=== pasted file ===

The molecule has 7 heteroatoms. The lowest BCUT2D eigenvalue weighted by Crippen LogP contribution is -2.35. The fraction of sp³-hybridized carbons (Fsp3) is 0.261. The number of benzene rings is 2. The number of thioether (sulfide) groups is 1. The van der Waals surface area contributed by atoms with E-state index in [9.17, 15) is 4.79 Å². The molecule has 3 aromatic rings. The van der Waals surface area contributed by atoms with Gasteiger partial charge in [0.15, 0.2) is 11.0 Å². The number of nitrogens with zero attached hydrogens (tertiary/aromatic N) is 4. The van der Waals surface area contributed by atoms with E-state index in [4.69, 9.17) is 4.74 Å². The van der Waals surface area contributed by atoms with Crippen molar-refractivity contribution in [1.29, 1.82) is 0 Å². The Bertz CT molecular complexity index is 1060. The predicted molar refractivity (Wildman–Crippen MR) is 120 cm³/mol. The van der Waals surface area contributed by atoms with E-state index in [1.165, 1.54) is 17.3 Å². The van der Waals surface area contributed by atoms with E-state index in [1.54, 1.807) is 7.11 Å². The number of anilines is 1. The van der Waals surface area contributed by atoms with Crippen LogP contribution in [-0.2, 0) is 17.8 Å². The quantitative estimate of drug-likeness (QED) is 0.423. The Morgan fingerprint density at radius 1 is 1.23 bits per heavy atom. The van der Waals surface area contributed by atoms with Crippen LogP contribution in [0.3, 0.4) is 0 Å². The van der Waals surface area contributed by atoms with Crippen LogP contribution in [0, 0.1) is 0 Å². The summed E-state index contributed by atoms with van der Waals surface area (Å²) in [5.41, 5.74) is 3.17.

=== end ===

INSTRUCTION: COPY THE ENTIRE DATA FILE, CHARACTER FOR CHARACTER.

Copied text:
The molecule has 7 heteroatoms. The lowest BCUT2D eigenvalue weighted by Crippen LogP contribution is -2.35. The fraction of sp³-hybridized carbons (Fsp3) is 0.261. The number of benzene rings is 2. The number of thioether (sulfide) groups is 1. The van der Waals surface area contributed by atoms with E-state index in [9.17, 15) is 4.79 Å². The molecule has 3 aromatic rings. The van der Waals surface area contributed by atoms with Gasteiger partial charge in [0.15, 0.2) is 11.0 Å². The number of nitrogens with zero attached hydrogens (tertiary/aromatic N) is 4. The van der Waals surface area contributed by atoms with E-state index in [4.69, 9.17) is 4.74 Å². The van der Waals surface area contributed by atoms with Crippen molar-refractivity contribution in [1.29, 1.82) is 0 Å². The Bertz CT molecular complexity index is 1060. The predicted molar refractivity (Wildman–Crippen MR) is 120 cm³/mol. The van der Waals surface area contributed by atoms with E-state index in [1.165, 1.54) is 17.3 Å². The van der Waals surface area contributed by atoms with E-state index in [1.54, 1.807) is 7.11 Å². The number of anilines is 1. The van der Waals surface area contributed by atoms with Crippen LogP contribution in [-0.2, 0) is 17.8 Å². The quantitative estimate of drug-likeness (QED) is 0.423. The Morgan fingerprint density at radius 1 is 1.23 bits per heavy atom. The van der Waals surface area contributed by atoms with Crippen LogP contribution in [0.3, 0.4) is 0 Å². The van der Waals surface area contributed by atoms with Crippen LogP contribution in [0, 0.1) is 0 Å². The summed E-state index contributed by atoms with van der Waals surface area (Å²) in [5.41, 5.74) is 3.17.